“Deserves it! I daresay he does. Many that live, deserve death. And some that die, deserve life. Can you give it to them? Then do not be too eager to deal out death in judgment. For even, the very wise cannot see all ends.”
A tragic incident in Hisar district of Haryana where a laborer hacked his pregnant wife to death after she was allegedly raped by two juveniles and then committed suicide by hanging himself in the Hisar district of Haryana reminded us of J.R.R. Tolkein’s quote, in a different context.
How could he? He was a laborer, with none of the education or the liberation that supposedly comes with education, was it because of that? Did he kill her because she was raped? Did he think she had become less pure? No. The answer to all those questions is a big No.
Police sources said that a hand-written suicide note purportedly written by the husband mentioned that the couple decided to end their lives after two youths raped his wife.
On August 15, the labourer had gone out of the village and when he came back home, his wife started crying. The man’s wife allegedly told him that she had been gang-raped by two youths from their village.
The police said that the suicide note mentioned that two youths had barged in their house on Saturday and raped his wife. He wrote in the suicide note that his wife disclosed the incident on his return and that they were ending their lives as they could not muster the courage to lodge a complaint against the alleged rapists.
According to Times Now, the man wrote in the note, “She said, you murder me. I said but I will become accused (of murder). Then she asked me, what I intended to do. I said I will commit suicide after killing you.” In the note, the man stated that the couple had no other option but death.
It is learnt that the lady was hit with a sharp-edged weapon which resulted in her death. Her husband was also found hanging in the same room. Their child, who was asleep in the same room, woke up and found his parents dead.
It is important here to note the reason for their suicide. Because they could not muster enough courage to lodge a complaint. How many times have we read about rape victims being subjected to ridicule, vulgar comments at every step of the justice-seeking process? From the hands of the police officers filing the report of the incident to the FIR being registered, to the examinations, countless forced narrations of the same incident to various agents who are a part of justice delivery system. In the process, making the rape victim go over the trauma over and over again. The State does not provide any psychological help, it only adds to it. But it does not end there.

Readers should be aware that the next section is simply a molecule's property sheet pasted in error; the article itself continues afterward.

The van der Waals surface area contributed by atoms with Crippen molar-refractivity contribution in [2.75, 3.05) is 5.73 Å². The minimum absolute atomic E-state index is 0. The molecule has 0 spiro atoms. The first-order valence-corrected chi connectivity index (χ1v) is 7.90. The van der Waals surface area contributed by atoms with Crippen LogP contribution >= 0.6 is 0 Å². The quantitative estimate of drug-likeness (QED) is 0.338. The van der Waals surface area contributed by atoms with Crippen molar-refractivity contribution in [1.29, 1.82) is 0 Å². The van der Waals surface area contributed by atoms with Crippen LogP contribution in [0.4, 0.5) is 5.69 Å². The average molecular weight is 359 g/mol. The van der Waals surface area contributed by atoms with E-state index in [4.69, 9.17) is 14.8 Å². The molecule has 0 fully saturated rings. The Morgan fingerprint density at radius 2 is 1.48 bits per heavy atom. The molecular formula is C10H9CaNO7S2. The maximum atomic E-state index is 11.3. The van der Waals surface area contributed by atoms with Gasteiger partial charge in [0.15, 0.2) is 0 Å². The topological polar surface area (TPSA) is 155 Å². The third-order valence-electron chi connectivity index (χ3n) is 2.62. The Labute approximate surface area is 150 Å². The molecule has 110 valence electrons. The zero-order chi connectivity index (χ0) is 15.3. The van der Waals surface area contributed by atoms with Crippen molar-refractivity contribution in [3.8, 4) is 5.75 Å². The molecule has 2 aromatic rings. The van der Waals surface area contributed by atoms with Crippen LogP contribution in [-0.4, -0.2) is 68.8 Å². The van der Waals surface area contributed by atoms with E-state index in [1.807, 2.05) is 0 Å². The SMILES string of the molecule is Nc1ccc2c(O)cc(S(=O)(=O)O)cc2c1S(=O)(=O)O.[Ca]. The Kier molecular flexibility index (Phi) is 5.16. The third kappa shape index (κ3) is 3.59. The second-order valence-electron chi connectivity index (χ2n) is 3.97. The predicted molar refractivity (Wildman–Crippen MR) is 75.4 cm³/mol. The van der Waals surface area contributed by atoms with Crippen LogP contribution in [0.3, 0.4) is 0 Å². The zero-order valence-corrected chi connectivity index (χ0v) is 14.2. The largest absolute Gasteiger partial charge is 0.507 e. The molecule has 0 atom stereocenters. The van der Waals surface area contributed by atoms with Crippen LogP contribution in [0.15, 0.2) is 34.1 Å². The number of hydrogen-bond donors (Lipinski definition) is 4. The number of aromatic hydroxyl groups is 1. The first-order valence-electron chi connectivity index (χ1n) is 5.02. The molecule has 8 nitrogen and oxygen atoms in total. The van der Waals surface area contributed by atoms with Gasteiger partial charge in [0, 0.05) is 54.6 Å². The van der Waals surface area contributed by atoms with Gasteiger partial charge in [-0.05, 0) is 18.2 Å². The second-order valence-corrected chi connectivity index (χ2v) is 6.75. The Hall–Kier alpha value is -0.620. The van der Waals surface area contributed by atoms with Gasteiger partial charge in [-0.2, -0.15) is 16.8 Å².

The slow death comes next in the form of an invisible monster called society.
The relatives who chide, the neighbor who sneers. The victim is treated like an untouchable, ostracized from society, and treated, unbelievably as if she herself is the one who committed a crime. As if, getting raped is a crime, and for which, she must suffer humiliation, mental agony, and scars that aren’t allowed to heal.
“Many that live, deserve death”. In a society where barbaric rapes are a daily occurrence, something that is so recurring that it has gotten almost normalized, what happens to the perpetrators? Is a fitting punishment meted out as soon as possible, that serves as a deterrent and enables the victim some sort of mental peace? No. In innumerable cases, the case lingers on for years from one court to another, the rapists roam free in society, attends courtroom dates like a formality, and goes on with his life, paying nothing for his crime.
Barwala SHO Kuldeep Singh informed that the police have registered a case under sections 302, 306 and 376 D and started an investigation. The police have registered a case of murder, abetment to suicide and gangrape against two youths-both juveniles-and started an investigation.
“And some that die deserve life”. Would the couple have taken this drastic step, if there was no stigma regarding rape prevalent even today? Would they have committed suicide if they had faith in the capacity of the executive and the judiciary to bring the criminals to justice? Would they have committed suicide if they knew society would understand their plight and demand for justice as though some wrong had been done to each and every one of them?
These are questions we must ask ourselves. Individually, none of us can be blamed, or take the blame for the unfortunate incident, but collectively, we must need to hold ourselves to a higher degree of scrutiny.
Benjamin Franklin once said, “Justice will not be served until those who are unaffected are as outraged as those who are.” As a society, we must be truly enraged at injustice, we must tremble with indignation, we must learn to ask the hard questions however uncomfortable they are, and we must strive to ensure that there is a holistic change. Not changing profile pictures, or arranging candle marches that are only symbolic and momentary. We must individually feel responsible to do our part, in the creation of a better, more accepting, and a just society in every aspect. Only then will the victims of these crimes, feel empowered and free from the invisible shackles that confine them.